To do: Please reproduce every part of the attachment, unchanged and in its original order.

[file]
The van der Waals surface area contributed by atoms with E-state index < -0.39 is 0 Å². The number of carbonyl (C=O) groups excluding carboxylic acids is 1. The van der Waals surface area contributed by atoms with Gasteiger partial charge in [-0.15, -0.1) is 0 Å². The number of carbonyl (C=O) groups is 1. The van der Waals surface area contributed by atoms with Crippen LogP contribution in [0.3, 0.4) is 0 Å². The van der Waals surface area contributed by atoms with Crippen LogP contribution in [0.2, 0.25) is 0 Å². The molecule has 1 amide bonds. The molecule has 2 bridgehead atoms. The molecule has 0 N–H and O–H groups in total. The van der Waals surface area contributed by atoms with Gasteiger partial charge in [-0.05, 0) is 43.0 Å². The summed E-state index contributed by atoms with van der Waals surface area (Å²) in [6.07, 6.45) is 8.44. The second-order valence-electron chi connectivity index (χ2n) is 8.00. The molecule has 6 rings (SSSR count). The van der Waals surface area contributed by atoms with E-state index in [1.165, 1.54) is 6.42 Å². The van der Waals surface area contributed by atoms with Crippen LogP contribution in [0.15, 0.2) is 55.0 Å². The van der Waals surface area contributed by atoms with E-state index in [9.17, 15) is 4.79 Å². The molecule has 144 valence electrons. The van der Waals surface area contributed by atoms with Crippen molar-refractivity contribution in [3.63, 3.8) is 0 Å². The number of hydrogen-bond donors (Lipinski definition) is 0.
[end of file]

The van der Waals surface area contributed by atoms with E-state index < -0.39 is 0 Å². The number of carbonyl (C=O) groups excluding carboxylic acids is 1. The van der Waals surface area contributed by atoms with Gasteiger partial charge in [-0.15, -0.1) is 0 Å². The number of carbonyl (C=O) groups is 1. The van der Waals surface area contributed by atoms with Crippen LogP contribution in [0.3, 0.4) is 0 Å². The van der Waals surface area contributed by atoms with Crippen LogP contribution in [0.2, 0.25) is 0 Å². The molecule has 1 amide bonds. The molecule has 2 bridgehead atoms. The molecule has 0 N–H and O–H groups in total. The van der Waals surface area contributed by atoms with Gasteiger partial charge in [-0.05, 0) is 43.0 Å². The summed E-state index contributed by atoms with van der Waals surface area (Å²) in [6.07, 6.45) is 8.44. The second-order valence-electron chi connectivity index (χ2n) is 8.00. The molecule has 6 rings (SSSR count). The van der Waals surface area contributed by atoms with E-state index in [1.165, 1.54) is 6.42 Å². The van der Waals surface area contributed by atoms with Crippen LogP contribution in [0.15, 0.2) is 55.0 Å². The van der Waals surface area contributed by atoms with E-state index in [9.17, 15) is 4.79 Å². The molecule has 144 valence electrons. The van der Waals surface area contributed by atoms with Crippen molar-refractivity contribution in [3.63, 3.8) is 0 Å². The number of hydrogen-bond donors (Lipinski definition) is 0.